Grape cultivation in the world-famous city of Turpan dates back to more than 2,000 years ago. Of the 100-odd grain strains in Turpan, the seedless white grapes, dubbed "green pearls of China", are the most precious. The raisin and wine produced in Turpan are known for their lingering good tastes. Most of Turpan's grapes are grown in the renowned Grape Valley, or "Pearl City in the Desert".
Turpan Grape Festival was first launched in 1990 and has since become an annual event in Turpan. It is also a special event to commemorate the ancient Silk Road which stretches 4000 km in China and 2000 km in Xinjiang, with south, middle and north 3 routes crossing the area. Turpan is well-known as a strategic key point at the middle route.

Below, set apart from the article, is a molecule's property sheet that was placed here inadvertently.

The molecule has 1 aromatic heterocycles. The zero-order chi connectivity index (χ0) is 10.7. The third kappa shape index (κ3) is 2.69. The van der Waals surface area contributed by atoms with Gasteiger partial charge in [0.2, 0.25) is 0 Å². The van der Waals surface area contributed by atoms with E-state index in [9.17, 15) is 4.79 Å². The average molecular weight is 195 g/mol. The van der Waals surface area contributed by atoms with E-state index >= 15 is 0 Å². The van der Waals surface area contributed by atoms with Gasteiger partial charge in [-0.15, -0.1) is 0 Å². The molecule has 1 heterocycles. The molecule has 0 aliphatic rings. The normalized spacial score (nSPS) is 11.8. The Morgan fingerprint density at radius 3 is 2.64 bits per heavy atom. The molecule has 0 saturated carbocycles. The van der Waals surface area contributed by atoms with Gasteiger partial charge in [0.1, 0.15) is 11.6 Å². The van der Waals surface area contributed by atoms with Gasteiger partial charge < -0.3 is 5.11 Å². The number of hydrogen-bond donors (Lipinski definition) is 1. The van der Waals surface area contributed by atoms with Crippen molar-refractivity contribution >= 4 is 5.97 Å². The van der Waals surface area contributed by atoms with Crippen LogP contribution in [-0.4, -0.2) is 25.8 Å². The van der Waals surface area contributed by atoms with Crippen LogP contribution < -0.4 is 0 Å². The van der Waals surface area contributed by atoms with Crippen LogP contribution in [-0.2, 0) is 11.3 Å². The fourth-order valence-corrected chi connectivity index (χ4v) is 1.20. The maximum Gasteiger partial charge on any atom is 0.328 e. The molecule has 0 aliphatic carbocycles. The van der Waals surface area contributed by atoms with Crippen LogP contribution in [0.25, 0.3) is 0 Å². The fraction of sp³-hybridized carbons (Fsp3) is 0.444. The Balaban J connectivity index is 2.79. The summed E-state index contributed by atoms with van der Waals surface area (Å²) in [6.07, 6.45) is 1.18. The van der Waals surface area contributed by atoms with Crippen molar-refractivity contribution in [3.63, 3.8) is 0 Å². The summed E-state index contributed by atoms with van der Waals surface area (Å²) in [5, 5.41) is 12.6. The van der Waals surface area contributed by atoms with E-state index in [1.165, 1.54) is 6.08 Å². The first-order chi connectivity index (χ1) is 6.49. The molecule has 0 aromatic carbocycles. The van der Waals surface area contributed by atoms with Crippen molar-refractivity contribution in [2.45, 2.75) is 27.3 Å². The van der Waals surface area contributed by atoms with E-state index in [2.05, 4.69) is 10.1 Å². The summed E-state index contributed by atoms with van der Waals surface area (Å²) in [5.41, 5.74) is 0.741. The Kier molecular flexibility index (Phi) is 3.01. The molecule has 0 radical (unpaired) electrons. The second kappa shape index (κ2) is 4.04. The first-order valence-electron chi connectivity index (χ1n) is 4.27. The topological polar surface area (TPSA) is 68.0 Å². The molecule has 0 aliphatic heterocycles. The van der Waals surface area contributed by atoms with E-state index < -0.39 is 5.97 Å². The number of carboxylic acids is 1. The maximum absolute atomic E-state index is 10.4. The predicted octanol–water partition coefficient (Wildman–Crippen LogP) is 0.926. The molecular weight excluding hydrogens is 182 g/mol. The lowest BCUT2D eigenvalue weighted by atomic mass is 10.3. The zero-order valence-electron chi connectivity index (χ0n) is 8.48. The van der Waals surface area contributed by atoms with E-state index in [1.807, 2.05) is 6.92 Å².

On the festival, a large-scale firework display, and a singing and dancing gala mark the opening of the festival on the first night. Events on the festival include a Wedding in the Uygur style, mashlap (lively and humorous folk dance), nazkum (witty art performance), Koco style songs and dances, Hami-melon competition, trade negotiations, tour of the Street of Grapes and Melons, and camel caravans reminiscent of the Silk Road more than 2,000 years ago. Large scale Mucamu concert, a grape-eating competition, and Dawazi (in Uygur means high-altitude wire walking) challenge competition are also arranged.